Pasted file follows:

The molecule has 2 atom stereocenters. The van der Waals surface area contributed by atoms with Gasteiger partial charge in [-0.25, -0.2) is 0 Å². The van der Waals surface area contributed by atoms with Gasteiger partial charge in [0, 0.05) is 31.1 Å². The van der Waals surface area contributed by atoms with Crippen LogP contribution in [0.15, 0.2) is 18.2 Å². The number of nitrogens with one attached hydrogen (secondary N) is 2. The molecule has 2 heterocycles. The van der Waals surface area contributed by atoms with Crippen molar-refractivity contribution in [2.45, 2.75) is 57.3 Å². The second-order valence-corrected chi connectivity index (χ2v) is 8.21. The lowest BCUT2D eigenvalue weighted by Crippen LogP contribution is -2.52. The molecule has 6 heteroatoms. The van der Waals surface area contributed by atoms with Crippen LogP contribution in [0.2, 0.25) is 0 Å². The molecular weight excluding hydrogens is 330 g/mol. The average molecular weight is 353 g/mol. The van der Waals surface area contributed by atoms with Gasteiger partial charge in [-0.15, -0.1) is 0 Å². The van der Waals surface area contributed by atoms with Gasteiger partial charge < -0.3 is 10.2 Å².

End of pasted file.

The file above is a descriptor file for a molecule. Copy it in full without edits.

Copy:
The molecule has 2 atom stereocenters. The van der Waals surface area contributed by atoms with Gasteiger partial charge in [-0.25, -0.2) is 0 Å². The van der Waals surface area contributed by atoms with Gasteiger partial charge in [0, 0.05) is 31.1 Å². The van der Waals surface area contributed by atoms with Crippen LogP contribution in [0.15, 0.2) is 18.2 Å². The number of nitrogens with one attached hydrogen (secondary N) is 2. The molecule has 2 heterocycles. The van der Waals surface area contributed by atoms with Crippen molar-refractivity contribution in [2.45, 2.75) is 57.3 Å². The second-order valence-corrected chi connectivity index (χ2v) is 8.21. The lowest BCUT2D eigenvalue weighted by Crippen LogP contribution is -2.52. The molecule has 6 heteroatoms. The van der Waals surface area contributed by atoms with Crippen LogP contribution in [0.2, 0.25) is 0 Å². The molecular weight excluding hydrogens is 330 g/mol. The average molecular weight is 353 g/mol. The van der Waals surface area contributed by atoms with Gasteiger partial charge in [-0.15, -0.1) is 0 Å². The van der Waals surface area contributed by atoms with Gasteiger partial charge < -0.3 is 10.2 Å².